Frogs  Lab  meetings

Natasha's Conversation piece

22 September 2019

Do you know whether it's friend or fo?

When alien species are moved to a new environment, they have a whole new set of predators and prey to become accustomed to. To determine whether the novel sensory inputs are predators or prey is very important, as this can translate to life or death. While adult frogs have sophisticated sensory organs, their tadpoles' senses are less developed but recognising predators is still very important.

In this popular piece for The Conversation, Natasha Kruger explains how African clawed frog, Xenopus laevis, tadpoles reacted when they were exposed to smells from different species in France. Natasha explains how familiarity with some of the smells, like predatory diving beetles, might be more famliiar than others, like crayfish which are not-native in sub-Saharan Africa.

What did the tadpoles do? 

You can read Natasha's explaination in this excellent popular write-up.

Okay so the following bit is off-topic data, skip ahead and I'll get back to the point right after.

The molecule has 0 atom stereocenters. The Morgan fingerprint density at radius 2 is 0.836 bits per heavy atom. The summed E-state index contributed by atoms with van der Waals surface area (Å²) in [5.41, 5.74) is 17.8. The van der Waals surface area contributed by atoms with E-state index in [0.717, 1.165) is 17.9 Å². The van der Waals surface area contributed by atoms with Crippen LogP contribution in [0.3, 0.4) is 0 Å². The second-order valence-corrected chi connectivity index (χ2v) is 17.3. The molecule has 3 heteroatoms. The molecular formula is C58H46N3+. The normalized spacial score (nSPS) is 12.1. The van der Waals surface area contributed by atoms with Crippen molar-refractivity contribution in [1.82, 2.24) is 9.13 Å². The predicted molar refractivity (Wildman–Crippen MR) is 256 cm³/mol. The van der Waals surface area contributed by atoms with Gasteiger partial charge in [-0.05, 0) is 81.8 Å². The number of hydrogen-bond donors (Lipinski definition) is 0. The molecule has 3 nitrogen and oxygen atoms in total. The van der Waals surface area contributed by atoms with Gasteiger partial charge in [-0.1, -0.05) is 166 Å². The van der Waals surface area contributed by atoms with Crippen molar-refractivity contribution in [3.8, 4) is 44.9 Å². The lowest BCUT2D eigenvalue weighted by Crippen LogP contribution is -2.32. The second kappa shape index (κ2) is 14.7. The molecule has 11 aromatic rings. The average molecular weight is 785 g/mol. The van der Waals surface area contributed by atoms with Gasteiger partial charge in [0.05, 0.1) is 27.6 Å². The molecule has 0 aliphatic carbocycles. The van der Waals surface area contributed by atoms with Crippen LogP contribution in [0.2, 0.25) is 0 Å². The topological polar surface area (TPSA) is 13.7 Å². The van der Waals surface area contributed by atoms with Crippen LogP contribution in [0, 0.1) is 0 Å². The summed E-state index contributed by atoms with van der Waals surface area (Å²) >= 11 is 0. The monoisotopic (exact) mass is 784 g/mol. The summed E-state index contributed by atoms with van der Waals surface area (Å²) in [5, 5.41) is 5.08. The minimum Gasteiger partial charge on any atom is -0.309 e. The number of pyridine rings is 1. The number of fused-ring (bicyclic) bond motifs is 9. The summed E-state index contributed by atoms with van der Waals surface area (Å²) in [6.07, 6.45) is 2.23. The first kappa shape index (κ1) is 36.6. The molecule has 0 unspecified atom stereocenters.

Natasha's PhD has been investigating the role of tadpoles in the invasion of the African clawed frog, Xenopus laevis. We're looking forward to lots of revelations of how tadpoles differ from their adult forms. 

Kruger, N (2019) Invasive tadpoles can recognise potential predators in new environments. The Conversation 

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Predicting what amphibians will be tomorrow's pets

20 September 2019

Predicting the amphibian pet trade

The continued increase in numbers of live amphibians traded as pets has resulted in a number of problems for the individuals traded and the remnants of populations left behind. Not only are numbers of individuals increasing, but the pet trade is constantly looking for new species to trade that will keep shoppers coming back to their outlets: now not only physical shops but also online stores. Predicting what will be traded in the future is difficult, because predicting the future is confounded by ignorance of what will happen. But if we could determine what is likely to be traded, we might be able to set in place measures that stop the most vulnerable or most invasive species from becoming tomorrow’s problems.